The answer to border security is technology, not wall

I was born and raised on the US-Mexico border, and I represent 290 miles of that border today. I know from personal and professional experience that a physical wall would be ineffective at reducing the number of undocumented people and the amount of illegal drugs that come across the border into the United States, a point I tried to explain in Tuesday’s bipartisan meeting with President Donald Trump.

The more effective ways to secure the border — which Democrats could support — include the use of modern technology, increased border personnel and better coordination with our southern neighbor.

As a member of Congress, I am in frequent contact with experts, including US Border Patrol agents and US Border Patrol sector chiefs, who have reaffirmed my belief that expanding the wall won’t help much in securing the border. We already have permanent walls and fences in the highest traffic areas — and they have proven to be unsuccessful. Between 2010 and 2015, the current 654 mile pedestrian wall was breached 9,287 times.

Instead of a wall, we should increase the use of modern technology, including cameras, fixed towers and aerial and underground sensors. Violent drug cartels are using more modern technology to breach our border than we are using to secure it. We can’t double down on a 14th century solution to a 21st century challenge if we want a viable long-term solution.

A physical barrier also doesn’t address the illicit trafficking of people and narcotics or the issues surrounding visa overstays. The majority of illicit narcotics enter the United States via our land ports of entry, according to the Drug Enforcement Administration’s 2016 National Drug Threat Assessment Summary. A more efficient use of limited tax dollars would be to invest heavily in state-of-the-art detection technologies and strengthen the US Customs and Border Protection’s Container Security Initiative to mitigate illicit trafficking.

In addition, since 2007, visa overstays (aliens who have remained in the United States longer than their visa allows) have exceeded those who cross the border illegally, based on information contained in the Center for Migration Studies report — DHS Overestimates Visa Overstays for 2016. We must expand the Immigration and Customs Enforcement’s Counterterrorism and Criminal Exploitation Unit, which is dedicated to the enforcement of nonimmigrant visa violations and provide funding to fully implement the Biometric Entry-Exit System at all air, land and sea ports of entry.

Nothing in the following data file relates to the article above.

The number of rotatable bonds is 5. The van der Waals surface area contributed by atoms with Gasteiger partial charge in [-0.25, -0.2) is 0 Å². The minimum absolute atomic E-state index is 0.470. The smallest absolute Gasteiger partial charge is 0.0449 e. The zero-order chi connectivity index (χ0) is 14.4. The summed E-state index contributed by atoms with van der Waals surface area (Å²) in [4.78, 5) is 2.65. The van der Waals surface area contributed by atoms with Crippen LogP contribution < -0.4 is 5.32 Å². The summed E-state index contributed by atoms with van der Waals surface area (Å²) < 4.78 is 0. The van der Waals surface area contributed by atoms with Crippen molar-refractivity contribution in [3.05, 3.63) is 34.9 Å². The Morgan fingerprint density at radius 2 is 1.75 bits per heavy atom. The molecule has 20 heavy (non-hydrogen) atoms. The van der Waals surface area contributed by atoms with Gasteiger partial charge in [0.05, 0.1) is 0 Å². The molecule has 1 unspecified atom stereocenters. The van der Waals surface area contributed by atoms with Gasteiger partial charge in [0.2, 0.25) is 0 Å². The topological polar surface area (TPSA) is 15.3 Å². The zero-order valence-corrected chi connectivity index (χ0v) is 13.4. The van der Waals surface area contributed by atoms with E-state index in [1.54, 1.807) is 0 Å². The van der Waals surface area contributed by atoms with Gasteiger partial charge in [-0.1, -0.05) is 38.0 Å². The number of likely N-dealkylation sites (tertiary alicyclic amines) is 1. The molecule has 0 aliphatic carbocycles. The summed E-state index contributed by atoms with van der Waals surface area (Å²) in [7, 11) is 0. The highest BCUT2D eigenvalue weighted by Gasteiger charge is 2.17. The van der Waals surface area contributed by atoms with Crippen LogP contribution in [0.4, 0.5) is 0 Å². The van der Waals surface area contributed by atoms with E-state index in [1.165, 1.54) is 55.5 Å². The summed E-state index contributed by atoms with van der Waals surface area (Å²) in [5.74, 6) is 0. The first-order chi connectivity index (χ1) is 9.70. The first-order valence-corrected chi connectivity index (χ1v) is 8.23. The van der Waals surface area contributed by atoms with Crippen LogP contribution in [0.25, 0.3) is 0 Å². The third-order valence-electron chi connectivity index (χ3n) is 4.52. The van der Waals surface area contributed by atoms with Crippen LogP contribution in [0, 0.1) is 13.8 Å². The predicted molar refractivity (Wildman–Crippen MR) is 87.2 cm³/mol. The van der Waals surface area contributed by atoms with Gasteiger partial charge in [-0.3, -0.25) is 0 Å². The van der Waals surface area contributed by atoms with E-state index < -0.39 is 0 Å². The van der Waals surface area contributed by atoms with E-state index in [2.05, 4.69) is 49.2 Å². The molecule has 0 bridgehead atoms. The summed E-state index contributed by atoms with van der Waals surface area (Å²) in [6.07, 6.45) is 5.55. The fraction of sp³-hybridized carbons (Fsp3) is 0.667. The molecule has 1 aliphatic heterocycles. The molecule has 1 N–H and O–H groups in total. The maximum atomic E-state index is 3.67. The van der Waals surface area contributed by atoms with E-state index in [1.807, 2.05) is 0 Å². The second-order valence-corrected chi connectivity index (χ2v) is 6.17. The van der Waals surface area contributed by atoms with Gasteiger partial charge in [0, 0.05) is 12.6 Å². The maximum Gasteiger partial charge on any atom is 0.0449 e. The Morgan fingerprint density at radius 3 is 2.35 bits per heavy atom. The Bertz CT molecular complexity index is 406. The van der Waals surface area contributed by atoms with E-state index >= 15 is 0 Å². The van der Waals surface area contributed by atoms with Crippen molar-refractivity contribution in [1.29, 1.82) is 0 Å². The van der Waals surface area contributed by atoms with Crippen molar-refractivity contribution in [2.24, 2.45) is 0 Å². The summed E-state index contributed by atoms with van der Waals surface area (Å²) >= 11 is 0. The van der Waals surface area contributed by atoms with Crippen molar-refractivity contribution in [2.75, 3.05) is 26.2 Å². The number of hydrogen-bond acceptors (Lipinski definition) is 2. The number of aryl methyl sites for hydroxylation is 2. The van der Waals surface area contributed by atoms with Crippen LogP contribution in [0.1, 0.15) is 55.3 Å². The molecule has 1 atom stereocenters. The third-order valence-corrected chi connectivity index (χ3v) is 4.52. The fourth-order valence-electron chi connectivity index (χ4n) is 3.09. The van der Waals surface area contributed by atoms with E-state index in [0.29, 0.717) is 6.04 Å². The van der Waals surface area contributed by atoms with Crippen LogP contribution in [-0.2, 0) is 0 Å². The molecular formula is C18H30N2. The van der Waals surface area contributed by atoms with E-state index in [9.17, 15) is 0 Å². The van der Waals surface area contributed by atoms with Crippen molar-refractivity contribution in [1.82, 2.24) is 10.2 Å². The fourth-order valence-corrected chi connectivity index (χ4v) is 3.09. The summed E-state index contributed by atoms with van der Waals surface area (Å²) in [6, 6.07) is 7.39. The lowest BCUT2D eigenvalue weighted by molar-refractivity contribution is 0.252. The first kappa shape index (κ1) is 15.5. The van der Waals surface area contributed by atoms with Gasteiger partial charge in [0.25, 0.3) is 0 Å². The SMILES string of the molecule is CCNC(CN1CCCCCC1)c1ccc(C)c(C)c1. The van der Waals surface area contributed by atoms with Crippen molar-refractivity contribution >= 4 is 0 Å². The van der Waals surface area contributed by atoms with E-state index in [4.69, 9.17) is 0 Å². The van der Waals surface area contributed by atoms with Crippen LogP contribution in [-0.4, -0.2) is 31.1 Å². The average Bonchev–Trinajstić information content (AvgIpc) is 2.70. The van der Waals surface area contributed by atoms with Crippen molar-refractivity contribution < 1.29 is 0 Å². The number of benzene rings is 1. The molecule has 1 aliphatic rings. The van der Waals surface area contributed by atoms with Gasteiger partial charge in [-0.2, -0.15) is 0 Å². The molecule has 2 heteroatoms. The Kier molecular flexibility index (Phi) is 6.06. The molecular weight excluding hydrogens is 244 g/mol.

Customs and Border Protection staffing shortages further jeopardize our national and economic security. While the number of Border Patrol agents doubled from 2004 to 2011, the number of Border Patrol agents has declined from over 21,000 in 2011 to 19,437 in 2017. According to the Office of Inspector General Special Report “Challenges Facing DHS in Its Attempt to Hire 15,000 Border Patrol Agents and Immigration Officers,” “CBP projects an annualized attrition rate of 6% (approximately 1,380 losses per year) for CBP law enforcement positions.”

CBP has had to outsource its recruitment efforts in an attempt to fill staffing shortfalls. I have been a strong advocate for the expedited hiring of CBP personnel, co-sponsoring such legislation as H.R. 2213: Anti-Border Corruption Reauthorization Act of 2017. As a member of the House Appropriations Committee, I am also working to ensure that CBP has adequate resources to address its operational challenges.

Finally, we must also continue to strengthen our partnership with Mexico in order to improve border security efforts. Already, Mexico stops thousands of people from ever reaching our borders by stopping them at its southern border. Mexican law enforcement and US Border Patrol coordinate interdiction efforts, perform joint patrols, respond to border violence and pursue prosecution of criminals of transnational criminal organizations.

We will never realize a secure border with Mexico without investing in our border security technology and personnel, and extending border security outward so American borders are the last line of defense, not the first.

Instead of wasting American tax dollars on a symbol of separation, we should capitalize on the fact that Mexico and the United States are great neighbors and trade partners, not enemies.


Henry Cuellar, D-Texas, is the US representative from Texas’ 28th District.